Dog Car Safety | What about Fido Campaign | Story #4

August 01, 2018

Dog Car Safety | What about Fido Campaign | Story #4

Approximately 38,640,000 dog owners in the U.S. do not restrain their dog in the car. Many pet owners are not aware of the dangers an unrestrained dog in the car can bring. Distraction, accidents, injury, and at the very worst, death are just some to name a few. It’s time to raise awareness and educate pet owners on the truth about dog safety in the car. It's time to ask, what about Fido?

I recently reached out to the online community asking for stories and experiences about dogs involved in car accidents. I will be writing a series of posts (#whataboutfido) highlighting the responses and the importance of dog safety in the car.

The focus of the story today is about a dog who became a projectile in an accident.

The Story

I spoke to Maria who had a 46lb Australian Shepard.  Her name was Lucy and she loved car rides. Maria took Lucy in her 2015 Chevy Equinox at least twice a week. Lucy went to doggie daycare every Tuesday and Thursday and, on the weekends, she went to the park.  

Lucy was a very well-trained dog, therefore, Maria never felt unsafe with her in the car. She never jumped in the front seat, barked, or ran around the vehicle.  Lucy always laid on a blanket in the middle of the back seat. Maria never considered restraining Lucy since driving with her was never an issue.

Dog Car Seat

On the day of the accident, Maria was driving to doggie daycare to drop Lucy off before she went to work. Maria was driving on a two-lane route that had a speed limit of 65mph. She was driving along between 65-70mph when the driver in the opposite lane unexpectedly swerved into her lane. Maria tried to avoid the car but as accidents do, everything happened so fast. It was a devastating accident.

Maria was hit almost straight on by the other car. The impact sent Lucy flying since she was not restrained in the vehicle. She became a projectile and was flying with 3,000lbs of force. Lucy went right through the front windshield and landed on the side of the road. Maria was severely injured as well.

Maria was conscious but unable to move. She was shocked and startled at what had just happened. As people began to pull over to check on her, she cried out for them to find Lucy and check her condition.  A good Samaritan found Lucy and took her right to the animal hospital.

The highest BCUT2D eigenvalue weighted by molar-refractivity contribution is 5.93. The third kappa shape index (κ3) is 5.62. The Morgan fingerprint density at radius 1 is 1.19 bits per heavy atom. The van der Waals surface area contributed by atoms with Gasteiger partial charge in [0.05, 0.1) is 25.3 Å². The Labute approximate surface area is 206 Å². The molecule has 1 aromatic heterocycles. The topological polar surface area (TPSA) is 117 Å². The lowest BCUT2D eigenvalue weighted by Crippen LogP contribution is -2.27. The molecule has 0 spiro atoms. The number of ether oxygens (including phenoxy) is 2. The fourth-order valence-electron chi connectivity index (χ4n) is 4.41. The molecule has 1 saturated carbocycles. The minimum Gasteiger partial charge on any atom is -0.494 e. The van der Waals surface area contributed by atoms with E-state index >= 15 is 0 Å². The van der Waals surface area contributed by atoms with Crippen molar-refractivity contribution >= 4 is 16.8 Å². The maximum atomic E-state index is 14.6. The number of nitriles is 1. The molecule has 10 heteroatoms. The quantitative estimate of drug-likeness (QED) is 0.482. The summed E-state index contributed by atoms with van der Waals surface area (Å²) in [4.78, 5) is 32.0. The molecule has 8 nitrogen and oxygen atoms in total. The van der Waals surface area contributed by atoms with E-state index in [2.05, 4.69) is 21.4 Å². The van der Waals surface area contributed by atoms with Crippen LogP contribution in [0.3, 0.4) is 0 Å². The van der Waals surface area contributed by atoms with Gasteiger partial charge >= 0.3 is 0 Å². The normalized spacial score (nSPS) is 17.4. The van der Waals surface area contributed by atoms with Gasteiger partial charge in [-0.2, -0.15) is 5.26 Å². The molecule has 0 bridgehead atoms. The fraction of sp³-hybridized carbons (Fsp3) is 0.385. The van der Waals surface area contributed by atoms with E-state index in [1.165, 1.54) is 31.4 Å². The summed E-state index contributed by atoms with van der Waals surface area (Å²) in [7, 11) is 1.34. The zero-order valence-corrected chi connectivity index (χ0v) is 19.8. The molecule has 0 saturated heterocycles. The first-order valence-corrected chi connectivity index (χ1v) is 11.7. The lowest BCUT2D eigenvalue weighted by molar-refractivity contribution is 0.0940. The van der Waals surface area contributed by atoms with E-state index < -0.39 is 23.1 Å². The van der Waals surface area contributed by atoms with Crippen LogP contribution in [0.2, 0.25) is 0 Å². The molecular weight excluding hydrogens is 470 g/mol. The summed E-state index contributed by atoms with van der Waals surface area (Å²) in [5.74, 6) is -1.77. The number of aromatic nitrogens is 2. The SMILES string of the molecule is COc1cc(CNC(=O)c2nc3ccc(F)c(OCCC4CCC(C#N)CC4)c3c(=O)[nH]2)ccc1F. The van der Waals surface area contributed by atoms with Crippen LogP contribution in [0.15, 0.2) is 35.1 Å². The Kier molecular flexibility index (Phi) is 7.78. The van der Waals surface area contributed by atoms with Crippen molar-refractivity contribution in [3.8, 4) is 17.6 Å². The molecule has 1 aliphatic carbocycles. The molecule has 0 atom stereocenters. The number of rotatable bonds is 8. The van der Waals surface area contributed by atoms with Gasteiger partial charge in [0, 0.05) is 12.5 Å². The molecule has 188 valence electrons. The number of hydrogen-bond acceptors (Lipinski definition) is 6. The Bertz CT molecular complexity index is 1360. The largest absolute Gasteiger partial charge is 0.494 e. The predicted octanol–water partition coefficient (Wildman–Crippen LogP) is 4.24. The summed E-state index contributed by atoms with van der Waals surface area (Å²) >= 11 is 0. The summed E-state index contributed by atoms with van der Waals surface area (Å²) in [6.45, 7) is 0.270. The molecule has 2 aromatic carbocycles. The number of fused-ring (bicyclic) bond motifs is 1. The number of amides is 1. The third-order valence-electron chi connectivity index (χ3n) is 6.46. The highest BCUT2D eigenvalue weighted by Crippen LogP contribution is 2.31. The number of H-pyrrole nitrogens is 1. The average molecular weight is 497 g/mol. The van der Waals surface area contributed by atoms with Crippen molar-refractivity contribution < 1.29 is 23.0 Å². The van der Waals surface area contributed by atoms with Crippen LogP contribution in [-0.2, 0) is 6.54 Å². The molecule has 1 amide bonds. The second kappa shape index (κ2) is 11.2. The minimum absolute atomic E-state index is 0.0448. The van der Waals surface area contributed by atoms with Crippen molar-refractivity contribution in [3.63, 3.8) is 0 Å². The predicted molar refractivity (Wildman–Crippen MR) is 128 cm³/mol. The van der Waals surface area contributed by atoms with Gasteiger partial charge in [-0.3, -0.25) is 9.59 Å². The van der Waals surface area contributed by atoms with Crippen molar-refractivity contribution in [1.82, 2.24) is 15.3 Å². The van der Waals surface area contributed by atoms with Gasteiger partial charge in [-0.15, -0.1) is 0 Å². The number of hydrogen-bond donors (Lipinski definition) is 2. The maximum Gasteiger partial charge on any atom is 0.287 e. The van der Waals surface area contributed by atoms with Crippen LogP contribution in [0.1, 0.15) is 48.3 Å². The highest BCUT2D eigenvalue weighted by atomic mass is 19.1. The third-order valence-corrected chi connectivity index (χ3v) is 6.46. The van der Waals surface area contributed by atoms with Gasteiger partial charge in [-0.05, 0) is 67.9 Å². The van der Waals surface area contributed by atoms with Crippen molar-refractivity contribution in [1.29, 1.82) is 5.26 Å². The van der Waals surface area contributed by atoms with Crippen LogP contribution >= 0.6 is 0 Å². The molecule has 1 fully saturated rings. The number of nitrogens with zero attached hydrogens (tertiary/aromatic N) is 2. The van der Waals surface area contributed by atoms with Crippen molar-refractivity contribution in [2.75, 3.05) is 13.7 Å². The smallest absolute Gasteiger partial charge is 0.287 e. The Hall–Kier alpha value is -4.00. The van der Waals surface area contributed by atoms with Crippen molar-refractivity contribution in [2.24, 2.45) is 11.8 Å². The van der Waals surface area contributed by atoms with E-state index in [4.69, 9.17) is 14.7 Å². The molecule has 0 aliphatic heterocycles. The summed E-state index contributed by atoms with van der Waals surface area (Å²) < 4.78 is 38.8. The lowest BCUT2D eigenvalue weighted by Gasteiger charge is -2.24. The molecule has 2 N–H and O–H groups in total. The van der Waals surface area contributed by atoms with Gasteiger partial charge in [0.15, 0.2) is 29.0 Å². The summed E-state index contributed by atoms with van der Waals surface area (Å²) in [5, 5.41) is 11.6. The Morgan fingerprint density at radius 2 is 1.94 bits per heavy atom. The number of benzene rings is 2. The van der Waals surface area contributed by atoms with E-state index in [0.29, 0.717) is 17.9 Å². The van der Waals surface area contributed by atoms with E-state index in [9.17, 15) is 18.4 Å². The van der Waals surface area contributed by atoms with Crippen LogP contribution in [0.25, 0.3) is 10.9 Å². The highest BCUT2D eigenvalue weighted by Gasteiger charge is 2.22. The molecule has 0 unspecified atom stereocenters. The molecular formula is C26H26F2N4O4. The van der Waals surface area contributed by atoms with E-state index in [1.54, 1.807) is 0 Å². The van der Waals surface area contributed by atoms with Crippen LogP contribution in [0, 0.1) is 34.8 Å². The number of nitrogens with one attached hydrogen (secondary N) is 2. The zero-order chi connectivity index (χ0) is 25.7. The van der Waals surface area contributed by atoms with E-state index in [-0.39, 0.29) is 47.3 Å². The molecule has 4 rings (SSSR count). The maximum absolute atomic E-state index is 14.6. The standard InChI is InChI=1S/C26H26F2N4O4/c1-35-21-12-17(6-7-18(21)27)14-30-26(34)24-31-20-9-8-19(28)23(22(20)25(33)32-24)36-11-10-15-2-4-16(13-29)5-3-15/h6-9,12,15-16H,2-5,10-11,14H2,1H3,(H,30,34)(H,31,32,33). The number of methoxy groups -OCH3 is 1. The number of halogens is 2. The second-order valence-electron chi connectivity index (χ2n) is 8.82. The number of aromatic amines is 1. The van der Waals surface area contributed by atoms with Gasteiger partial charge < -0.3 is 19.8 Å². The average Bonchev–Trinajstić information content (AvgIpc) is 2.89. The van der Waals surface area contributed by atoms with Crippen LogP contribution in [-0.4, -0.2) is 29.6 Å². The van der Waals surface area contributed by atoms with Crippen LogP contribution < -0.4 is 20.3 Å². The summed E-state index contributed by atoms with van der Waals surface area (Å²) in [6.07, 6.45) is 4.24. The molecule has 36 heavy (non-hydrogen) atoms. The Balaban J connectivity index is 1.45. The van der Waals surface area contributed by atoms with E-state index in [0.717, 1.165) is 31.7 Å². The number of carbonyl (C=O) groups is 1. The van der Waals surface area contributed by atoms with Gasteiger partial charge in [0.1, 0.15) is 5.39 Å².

Unfortunately, there was nothing they could do for Lucy. Her injuries were too severe for surgery. She died soon after she arrived at the hospital.

While Maria was recovering in the hospital she got the devastating news that Lucy did not make it. Maria claims this was one of the worst moments of her life. The pain and devastation were indescribable. To this day she can’t tell the story without getting choked up.

This story, unfortunately, ends in tragedy. If Maria would’ve been aware or educated about properly restraining her dog in the car, Lucy could still be alive. It is hard for Maria to look back now without regret.

Dogs should never ride unrestrained in a vehicle. They should be restrained in the back seat of your vehicle using a dog restraint system also referred to as a dog car seat. We buckle up ourselves and loved ones, why not Fido?

Car accidents are just that, accidents. They are unexpected and unplanned, but you don’t need to be unprepared. When it comes to dog car safety, it is better to be safe than sorry.

A dog car seatis a one-time purchase that has so much more meaning than just a cute dog accessory. It can be a life-saving product for your beloved pet.

 I will be posting these stories weekly! Our mission with this campaign is to raise awareness about dog safety in the car. Although, this topic may be unpleasant to think about it is important. Please share this story with others using the hashtag #whataboutfido and let’s get the word out to keep Fido safe!

Would you like to be part of the #whataboutfido campaign? Do you have a story to share that and could help save lives? I would love to connect with you and feature you in an article! Please email me at info@safeandsoundhound.com.